Last week I threw the fourth birthday party I’ve thrown for my boy.
Year 1 he had a homemade carrot cupcake. He didn’t like it. But he liked the strawberries his aunt, the hostess, served, and crawled happily through the legs of adults who love him more than anything.
Year 2 we invited a large family of friends over to our outgrown grad school apartment. We were already in the descent into New England weather and the descent into morning sickness with Scout, though I didn’t know it yet. Our friends, who would turn out to be Scout’s godparents, are gluten free, and Pippin was still resistant to cake so I shaped vanilla ice cream in a springform pan and topped it with whipped cream.
Year 3 we were new to Virginia. I invited the three kids whose mothers I knew and liked best and Pippin requested doughnuts. I really wanted to show off my baking skillz, but hey, it’s his party. He and J ran out before the party for these lovely, local Mennonite-made doughnuts and I borrowed a cake stand and piled them, I thought, quite elegantly.
On Halloween Pippin turned four and at six am on Friday I got up to start the first of two batches of cinnamon rolls. He’s still not a cake man, but he could subsist on the gooey cinnamon rolls his papa treats him to on their Saturday morning outings. The second batch I rolled out and set to rise in the hush of the kids napping. I love bread dough, and how it feels warm and silky and resilient under my hands, like the sweet frog bellies of my babies, and I thought of the baby Pippin once was, blue-eyed and bald and cherubic.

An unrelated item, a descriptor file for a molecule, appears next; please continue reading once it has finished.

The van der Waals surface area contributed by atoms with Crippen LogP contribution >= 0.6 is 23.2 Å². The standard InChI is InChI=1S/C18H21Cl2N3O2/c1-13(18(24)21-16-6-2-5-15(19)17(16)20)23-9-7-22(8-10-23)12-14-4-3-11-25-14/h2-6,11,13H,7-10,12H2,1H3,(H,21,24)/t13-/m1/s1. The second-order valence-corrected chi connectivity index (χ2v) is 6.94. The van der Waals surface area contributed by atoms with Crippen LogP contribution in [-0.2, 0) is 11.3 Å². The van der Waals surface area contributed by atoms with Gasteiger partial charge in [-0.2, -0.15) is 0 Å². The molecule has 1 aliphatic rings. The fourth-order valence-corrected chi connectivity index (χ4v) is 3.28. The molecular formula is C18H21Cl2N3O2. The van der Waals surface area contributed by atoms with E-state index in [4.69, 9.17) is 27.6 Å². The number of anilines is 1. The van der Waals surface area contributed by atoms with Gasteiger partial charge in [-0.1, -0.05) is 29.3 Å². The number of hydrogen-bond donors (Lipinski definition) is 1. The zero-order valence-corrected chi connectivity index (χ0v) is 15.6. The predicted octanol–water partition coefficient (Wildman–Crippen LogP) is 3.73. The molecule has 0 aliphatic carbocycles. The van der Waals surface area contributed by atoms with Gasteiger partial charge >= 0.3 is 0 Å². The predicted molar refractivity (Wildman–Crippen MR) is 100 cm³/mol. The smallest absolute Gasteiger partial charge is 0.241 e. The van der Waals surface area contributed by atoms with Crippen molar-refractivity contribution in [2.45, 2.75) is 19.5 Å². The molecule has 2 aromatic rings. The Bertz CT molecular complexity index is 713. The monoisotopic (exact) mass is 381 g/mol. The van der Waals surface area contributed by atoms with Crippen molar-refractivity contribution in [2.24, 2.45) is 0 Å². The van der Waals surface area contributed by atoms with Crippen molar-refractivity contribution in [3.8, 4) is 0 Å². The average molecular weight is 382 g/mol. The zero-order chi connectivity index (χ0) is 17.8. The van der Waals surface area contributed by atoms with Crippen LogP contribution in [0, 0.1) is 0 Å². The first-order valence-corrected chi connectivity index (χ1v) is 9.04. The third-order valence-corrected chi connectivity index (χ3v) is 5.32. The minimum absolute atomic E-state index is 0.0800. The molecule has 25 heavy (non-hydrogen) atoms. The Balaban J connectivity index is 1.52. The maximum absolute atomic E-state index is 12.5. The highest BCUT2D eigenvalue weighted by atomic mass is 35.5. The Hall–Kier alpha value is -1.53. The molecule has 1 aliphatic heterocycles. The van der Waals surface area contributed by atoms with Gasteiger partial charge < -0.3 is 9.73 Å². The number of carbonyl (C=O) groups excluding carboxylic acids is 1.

In the past I have railed against Pippin’s food eccentricities, and his refusal to eat cake is one of the more ridiculous ones. How is a doughnut not basically cake? Besides, flour is my love language, and it frustrates me to be able to fix so few of the foods he enjoys. (I could, I suppose, learn to make chicken dinosaurs.)
But thinking of the baby he once was, I realized we may not have many more of these birthdays: birthdays where he makes lavishly bizarre requests, birthdays when I can make his dreams come true.